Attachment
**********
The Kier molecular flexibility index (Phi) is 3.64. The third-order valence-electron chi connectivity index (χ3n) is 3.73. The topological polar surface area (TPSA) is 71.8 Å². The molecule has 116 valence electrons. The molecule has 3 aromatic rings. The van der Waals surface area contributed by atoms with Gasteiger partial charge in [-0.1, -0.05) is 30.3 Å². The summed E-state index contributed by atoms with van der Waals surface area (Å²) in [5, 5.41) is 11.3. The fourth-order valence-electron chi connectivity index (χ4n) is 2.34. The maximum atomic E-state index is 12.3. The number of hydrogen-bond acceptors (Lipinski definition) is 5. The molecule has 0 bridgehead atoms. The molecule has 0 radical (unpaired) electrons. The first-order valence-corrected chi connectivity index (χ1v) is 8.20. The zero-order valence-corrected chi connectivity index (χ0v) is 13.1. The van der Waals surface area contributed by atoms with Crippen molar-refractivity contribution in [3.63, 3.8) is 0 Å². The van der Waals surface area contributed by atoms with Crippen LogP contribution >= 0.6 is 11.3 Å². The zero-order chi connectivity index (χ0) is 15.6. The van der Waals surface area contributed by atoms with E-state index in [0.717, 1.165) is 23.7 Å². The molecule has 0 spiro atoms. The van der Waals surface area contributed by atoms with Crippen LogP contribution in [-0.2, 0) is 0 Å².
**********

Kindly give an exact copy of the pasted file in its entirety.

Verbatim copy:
The Kier molecular flexibility index (Phi) is 3.64. The third-order valence-electron chi connectivity index (χ3n) is 3.73. The topological polar surface area (TPSA) is 71.8 Å². The molecule has 116 valence electrons. The molecule has 3 aromatic rings. The van der Waals surface area contributed by atoms with Gasteiger partial charge in [-0.1, -0.05) is 30.3 Å². The summed E-state index contributed by atoms with van der Waals surface area (Å²) in [5, 5.41) is 11.3. The fourth-order valence-electron chi connectivity index (χ4n) is 2.34. The maximum atomic E-state index is 12.3. The number of hydrogen-bond acceptors (Lipinski definition) is 5. The molecule has 0 bridgehead atoms. The molecule has 0 radical (unpaired) electrons. The first-order valence-corrected chi connectivity index (χ1v) is 8.20. The zero-order valence-corrected chi connectivity index (χ0v) is 13.1. The van der Waals surface area contributed by atoms with Crippen molar-refractivity contribution in [3.63, 3.8) is 0 Å². The van der Waals surface area contributed by atoms with Crippen LogP contribution >= 0.6 is 11.3 Å². The zero-order chi connectivity index (χ0) is 15.6. The van der Waals surface area contributed by atoms with E-state index in [0.717, 1.165) is 23.7 Å². The molecule has 0 spiro atoms. The van der Waals surface area contributed by atoms with Crippen LogP contribution in [-0.2, 0) is 0 Å².